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Re: [coldwarcomms] Coax Rights-of-Way

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  • Christopher Ness
    ... They crossed the Delaware River between Stockton NJ and (just North of) Centre Bridge PA by having a company named Dravo bury three cables under the floor
    Message 1 of 2 , Jun 22, 2003
      On Wednesday 18 June 2003 10:46 pm, Brady Alleman wrote:

      > On the subject of L3 right-of-ways, how wide were they normally
      > cleared? And how did they traverse streams and rivers?
      >
      They crossed the Delaware River between Stockton NJ and (just North of) Centre
      Bridge PA by having a company named Dravo bury three cables under the floor
      of the river. There were normally two L3I cables between Airmont and
      Pottstown, but between Stocton and the vault in "Johnson's orchard" there
      were three armoured in about 3/16 steel wiresand hemp then covered with
      pitch. I observed the splicing in the vault, and they split the wiring so
      that all three cables had active and spare lines, and the center cable had
      lines from both of the main lines.
      Dravo assembled a 60'x20' barge and several smaller craft. I believe it was
      brought in by train to Stockton which still had active rail in 1959/60 when
      this occured, and then trucked it down to the river side. They put a large
      (80'?) and a small dredge (30'?)on the barge and ran an aerial cable across
      the river (abt 1000') for the barge to winch itself along. The barge had four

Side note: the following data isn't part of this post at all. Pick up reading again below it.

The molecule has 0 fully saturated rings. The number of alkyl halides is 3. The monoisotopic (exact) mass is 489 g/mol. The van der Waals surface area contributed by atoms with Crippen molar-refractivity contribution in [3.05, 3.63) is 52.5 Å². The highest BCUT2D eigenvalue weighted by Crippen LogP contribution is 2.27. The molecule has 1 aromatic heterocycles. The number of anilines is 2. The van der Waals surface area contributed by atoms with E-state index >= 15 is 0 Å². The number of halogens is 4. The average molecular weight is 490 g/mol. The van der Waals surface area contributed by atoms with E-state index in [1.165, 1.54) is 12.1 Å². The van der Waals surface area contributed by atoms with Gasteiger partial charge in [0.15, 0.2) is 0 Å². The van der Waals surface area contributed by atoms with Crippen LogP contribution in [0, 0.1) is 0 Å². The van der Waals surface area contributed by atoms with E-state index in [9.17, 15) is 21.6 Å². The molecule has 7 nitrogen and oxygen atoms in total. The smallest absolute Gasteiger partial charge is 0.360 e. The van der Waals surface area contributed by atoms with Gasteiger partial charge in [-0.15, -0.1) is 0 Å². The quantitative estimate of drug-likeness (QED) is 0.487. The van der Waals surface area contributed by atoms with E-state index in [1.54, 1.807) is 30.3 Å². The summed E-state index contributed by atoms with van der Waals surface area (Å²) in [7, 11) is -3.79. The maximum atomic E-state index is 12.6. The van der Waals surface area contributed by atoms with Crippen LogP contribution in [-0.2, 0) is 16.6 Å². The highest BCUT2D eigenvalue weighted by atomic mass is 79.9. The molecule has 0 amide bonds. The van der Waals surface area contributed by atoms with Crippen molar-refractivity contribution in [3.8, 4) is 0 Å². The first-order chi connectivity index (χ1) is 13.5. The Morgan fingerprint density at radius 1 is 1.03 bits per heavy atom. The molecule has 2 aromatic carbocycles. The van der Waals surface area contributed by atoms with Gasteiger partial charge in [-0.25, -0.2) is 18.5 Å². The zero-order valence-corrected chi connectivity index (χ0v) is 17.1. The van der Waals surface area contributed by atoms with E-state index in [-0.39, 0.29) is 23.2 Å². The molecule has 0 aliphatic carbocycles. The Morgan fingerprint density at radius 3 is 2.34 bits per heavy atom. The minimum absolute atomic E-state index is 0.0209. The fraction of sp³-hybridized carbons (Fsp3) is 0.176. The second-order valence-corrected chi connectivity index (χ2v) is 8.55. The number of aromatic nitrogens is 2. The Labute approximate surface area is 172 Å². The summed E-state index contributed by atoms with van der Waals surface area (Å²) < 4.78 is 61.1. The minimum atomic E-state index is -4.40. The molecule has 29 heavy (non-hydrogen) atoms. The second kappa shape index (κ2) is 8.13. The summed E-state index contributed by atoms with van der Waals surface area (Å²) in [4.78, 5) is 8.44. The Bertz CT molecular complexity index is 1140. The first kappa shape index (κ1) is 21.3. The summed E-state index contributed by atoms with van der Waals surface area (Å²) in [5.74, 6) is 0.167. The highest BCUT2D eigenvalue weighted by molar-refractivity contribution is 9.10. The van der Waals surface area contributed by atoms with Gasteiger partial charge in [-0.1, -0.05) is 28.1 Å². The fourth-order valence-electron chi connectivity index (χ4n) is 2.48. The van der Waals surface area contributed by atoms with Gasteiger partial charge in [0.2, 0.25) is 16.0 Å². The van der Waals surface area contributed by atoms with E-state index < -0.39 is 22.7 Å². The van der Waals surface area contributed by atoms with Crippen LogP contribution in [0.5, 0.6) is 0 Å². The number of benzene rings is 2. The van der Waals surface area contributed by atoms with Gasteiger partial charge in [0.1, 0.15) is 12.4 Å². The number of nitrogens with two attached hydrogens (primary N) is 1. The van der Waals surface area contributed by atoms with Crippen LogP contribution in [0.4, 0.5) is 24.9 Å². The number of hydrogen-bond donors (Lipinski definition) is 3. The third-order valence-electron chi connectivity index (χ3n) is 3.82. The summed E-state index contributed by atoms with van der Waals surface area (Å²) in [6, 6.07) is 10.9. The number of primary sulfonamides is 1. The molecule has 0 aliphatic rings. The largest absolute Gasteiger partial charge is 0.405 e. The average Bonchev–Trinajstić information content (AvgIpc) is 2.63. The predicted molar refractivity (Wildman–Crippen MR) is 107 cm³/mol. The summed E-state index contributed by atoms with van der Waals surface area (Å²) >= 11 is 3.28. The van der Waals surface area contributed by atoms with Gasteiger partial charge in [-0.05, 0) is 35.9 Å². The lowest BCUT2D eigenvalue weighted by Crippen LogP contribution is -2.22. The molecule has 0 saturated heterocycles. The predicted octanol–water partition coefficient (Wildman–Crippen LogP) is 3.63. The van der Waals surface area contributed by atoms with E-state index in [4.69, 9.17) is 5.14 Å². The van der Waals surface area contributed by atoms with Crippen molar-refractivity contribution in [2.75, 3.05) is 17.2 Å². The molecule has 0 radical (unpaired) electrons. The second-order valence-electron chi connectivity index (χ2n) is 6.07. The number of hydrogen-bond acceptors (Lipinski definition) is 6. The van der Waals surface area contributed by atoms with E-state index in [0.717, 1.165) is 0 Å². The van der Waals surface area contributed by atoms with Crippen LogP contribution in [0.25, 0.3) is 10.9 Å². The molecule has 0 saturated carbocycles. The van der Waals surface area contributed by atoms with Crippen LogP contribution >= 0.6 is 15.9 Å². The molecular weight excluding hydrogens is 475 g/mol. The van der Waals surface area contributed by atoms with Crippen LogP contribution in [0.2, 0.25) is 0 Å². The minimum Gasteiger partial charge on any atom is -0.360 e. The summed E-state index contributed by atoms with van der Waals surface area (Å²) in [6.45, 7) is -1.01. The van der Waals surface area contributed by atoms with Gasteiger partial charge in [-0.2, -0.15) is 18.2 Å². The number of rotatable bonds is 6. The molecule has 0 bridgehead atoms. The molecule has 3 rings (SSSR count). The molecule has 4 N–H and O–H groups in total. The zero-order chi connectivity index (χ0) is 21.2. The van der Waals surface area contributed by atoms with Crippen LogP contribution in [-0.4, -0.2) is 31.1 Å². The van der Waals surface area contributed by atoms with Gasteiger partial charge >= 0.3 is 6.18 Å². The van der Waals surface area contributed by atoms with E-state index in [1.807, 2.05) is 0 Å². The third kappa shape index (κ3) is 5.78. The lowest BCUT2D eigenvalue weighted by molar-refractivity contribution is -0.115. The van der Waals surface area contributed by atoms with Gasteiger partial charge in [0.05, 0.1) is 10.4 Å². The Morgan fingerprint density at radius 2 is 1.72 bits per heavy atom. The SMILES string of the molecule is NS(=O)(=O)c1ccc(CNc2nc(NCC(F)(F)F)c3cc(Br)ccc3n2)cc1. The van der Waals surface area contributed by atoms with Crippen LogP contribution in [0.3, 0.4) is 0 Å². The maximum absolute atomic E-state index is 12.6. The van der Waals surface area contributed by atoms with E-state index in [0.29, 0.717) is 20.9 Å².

pipe legs about 2 ft in diameter that went through wells in hull.

      In http://terraserver.microsoft.com/image.asp?t=1&s=10&x=2506&y=22364&z=18&w=2
      you can see the crossing. The river is shallow and has a rapids at this
      point. The crossing was between the two obvious lines across the river which
      are probably spoils from the dredging. On either side of the river were the
      obligatory 8'x5' "Cable crossing Do not anchor" signs. If you click down to
      the next lower terraserver image, the vault would be in ths spot in the
      orchard on the third row from the river missing a tree. (BTW my house was not
      the big white spot immediately to the right of the orchard, but the square
      white spot just next to it.)

      The long lines crew that did the splicing in the vault was from Arkansas and
      gave me a one foot piece of L3I which I wish I still had. Can you image a
      modern work crew of any kind allowing a 14-year-old kid to go down into a
      vault and watch them work? Much less soldering in a vault with an iron
      heated with a blow torch and pouring molten lead into a splicing cast?
      Probably has a lot to do with why I am the way I am today.
      --
      Chris Ness
      mailto:cness.not4spam@... All jobs are equally easy to
      http://home.earthlink.net/~cness the person not doing the work.
      Holt's Law
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